The CMCs in general have the same reflection parameters of the exiting beam as the analogous resonators with the closed beam loop. The general theory of these X-ray optical multireflecting systems, effects of spatial and angular autofocusing of the circulating beam, characteristic parameters of the exiting beam and some applications in X-ray optics were discussed in [12-14]. In these systems it is possible to obtain successive not closed direct (counterclockwise) or opposite (clockwise) cycles of the beam circulation and also to change in the cavity the beam trace into opposite direction. With the help of asymmetric reflections CMC can be tuned to different wavelengths so as to achieve autofocusing of the circulating beam.


Theoretical and experimental background


Monolithic four-block X-ray high resolution asymmetric cyclic monochromators were constructed from dislocation-free germanium crystals. They are aimed to operate at and Bragg reflections. The uniqueness of this crystal in our case with especially these reflections were in particularly discussed in [5 and 15]. In the first work it was shown that in a monolithic reflecting object such as a germanium cavity, reflections and forming 90 between each other, are one of the few pairs, which satisfy the condition of q1+q2=p/2 for the Bragg angles at the wavelength lCoKa1=1,789 available at a normal X-ray tube. In the second work it was shown that for the unique case of Bragg reflections from germanium the considerable range of Bragg diffracted beam in the asymmetric case is contained within the symmetric Darwin curve and no mismatch occurs. This shows that mixed asymmetric and symmetric reflections can be used in one rigid X-ray reflecting system without loss in energy.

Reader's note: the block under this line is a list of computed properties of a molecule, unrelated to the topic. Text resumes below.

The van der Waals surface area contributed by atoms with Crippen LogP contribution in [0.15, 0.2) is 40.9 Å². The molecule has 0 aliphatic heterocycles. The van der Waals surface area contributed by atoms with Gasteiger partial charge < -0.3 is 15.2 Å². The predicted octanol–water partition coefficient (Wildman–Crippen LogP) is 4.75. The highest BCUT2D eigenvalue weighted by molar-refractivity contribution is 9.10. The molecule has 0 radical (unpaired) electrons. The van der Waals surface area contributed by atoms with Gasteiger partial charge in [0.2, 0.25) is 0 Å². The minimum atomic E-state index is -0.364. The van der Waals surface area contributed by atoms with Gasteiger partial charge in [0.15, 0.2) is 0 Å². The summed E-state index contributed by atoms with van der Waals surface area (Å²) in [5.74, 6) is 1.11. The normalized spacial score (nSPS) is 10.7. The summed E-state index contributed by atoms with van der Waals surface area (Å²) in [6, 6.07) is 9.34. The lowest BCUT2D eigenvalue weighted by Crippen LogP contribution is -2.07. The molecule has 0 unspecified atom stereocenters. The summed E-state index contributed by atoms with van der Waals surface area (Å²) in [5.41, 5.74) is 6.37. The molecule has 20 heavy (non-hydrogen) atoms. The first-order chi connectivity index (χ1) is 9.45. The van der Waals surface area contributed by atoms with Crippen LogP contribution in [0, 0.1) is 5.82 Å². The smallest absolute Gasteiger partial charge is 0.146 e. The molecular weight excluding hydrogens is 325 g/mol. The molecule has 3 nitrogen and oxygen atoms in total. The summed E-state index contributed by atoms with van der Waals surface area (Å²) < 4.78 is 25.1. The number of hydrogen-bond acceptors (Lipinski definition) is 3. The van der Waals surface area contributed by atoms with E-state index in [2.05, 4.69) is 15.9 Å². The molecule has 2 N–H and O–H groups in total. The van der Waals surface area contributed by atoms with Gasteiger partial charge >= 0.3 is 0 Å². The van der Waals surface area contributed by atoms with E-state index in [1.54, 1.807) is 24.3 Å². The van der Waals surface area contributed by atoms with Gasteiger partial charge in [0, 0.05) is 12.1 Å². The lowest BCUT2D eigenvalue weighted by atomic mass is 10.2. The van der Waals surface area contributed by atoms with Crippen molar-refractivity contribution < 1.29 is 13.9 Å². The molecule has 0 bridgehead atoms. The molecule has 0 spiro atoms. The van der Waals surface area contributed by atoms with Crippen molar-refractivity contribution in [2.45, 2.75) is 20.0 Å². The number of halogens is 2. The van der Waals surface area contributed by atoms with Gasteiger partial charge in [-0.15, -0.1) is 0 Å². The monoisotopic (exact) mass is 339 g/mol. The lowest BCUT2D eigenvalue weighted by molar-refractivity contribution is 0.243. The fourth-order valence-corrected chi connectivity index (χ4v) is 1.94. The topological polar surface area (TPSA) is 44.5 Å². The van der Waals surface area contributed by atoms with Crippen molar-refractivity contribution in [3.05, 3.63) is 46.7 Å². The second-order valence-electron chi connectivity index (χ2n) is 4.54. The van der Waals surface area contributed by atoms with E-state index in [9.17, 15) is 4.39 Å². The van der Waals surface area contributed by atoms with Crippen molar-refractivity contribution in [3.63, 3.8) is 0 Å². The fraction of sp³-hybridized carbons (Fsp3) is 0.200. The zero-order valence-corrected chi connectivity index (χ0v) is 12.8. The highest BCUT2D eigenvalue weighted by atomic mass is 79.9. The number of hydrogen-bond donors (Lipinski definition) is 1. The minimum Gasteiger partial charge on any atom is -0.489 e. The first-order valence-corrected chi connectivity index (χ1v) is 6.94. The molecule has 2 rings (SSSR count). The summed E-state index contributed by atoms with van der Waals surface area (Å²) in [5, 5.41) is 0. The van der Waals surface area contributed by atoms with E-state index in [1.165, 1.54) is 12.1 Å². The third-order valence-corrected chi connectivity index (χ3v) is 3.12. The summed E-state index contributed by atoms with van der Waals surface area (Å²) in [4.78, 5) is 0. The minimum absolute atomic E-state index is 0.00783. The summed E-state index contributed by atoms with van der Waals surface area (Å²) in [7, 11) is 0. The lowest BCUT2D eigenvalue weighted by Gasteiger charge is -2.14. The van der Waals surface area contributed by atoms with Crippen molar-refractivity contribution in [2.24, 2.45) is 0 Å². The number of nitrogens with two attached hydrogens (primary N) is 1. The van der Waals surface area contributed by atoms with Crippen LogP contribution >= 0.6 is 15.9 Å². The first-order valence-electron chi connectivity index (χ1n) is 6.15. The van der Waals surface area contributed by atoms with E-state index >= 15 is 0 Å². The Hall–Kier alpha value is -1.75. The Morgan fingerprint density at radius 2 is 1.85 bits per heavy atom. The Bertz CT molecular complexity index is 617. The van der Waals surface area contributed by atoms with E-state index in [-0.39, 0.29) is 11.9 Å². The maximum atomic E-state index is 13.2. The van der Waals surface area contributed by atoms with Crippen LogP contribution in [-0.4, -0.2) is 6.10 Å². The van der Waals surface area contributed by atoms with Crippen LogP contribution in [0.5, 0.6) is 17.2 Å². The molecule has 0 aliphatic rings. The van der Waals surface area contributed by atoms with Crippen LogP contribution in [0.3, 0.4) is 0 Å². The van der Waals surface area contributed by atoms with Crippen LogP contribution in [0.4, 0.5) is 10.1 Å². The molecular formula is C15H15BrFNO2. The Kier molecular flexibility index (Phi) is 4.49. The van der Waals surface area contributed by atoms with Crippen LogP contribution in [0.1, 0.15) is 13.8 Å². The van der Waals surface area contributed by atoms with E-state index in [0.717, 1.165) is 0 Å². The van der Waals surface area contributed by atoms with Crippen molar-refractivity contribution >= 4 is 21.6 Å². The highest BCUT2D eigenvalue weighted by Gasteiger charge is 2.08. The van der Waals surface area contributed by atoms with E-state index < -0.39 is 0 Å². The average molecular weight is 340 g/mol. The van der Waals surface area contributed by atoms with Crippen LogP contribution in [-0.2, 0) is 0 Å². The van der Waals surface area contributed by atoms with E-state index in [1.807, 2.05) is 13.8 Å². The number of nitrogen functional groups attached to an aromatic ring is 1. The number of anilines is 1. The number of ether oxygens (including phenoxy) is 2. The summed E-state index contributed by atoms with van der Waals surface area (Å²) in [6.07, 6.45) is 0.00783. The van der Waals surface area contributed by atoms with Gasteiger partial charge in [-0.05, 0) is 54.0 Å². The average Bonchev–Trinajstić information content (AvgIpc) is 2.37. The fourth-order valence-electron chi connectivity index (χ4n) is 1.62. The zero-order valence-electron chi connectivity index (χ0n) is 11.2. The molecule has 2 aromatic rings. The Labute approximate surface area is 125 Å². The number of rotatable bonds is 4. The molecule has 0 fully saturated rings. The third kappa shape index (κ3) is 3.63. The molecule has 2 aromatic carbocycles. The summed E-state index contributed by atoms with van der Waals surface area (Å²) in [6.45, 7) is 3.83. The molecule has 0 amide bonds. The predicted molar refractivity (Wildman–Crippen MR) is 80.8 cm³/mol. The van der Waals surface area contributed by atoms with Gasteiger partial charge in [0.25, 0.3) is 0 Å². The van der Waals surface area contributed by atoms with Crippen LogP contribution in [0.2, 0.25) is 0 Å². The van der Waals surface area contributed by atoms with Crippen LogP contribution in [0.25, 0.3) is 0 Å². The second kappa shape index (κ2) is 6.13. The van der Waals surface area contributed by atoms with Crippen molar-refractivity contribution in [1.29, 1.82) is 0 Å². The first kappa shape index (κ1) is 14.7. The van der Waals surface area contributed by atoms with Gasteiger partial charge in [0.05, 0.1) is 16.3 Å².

In addition to these, the results of a more rigorous treatment involving backscattering shows, that for the discussed versions of germanium XR and CMC calculations of reflection curves for and as being separate two-beam cases are quite near as in four-beam case. The further treatment of the four-beam case is under development.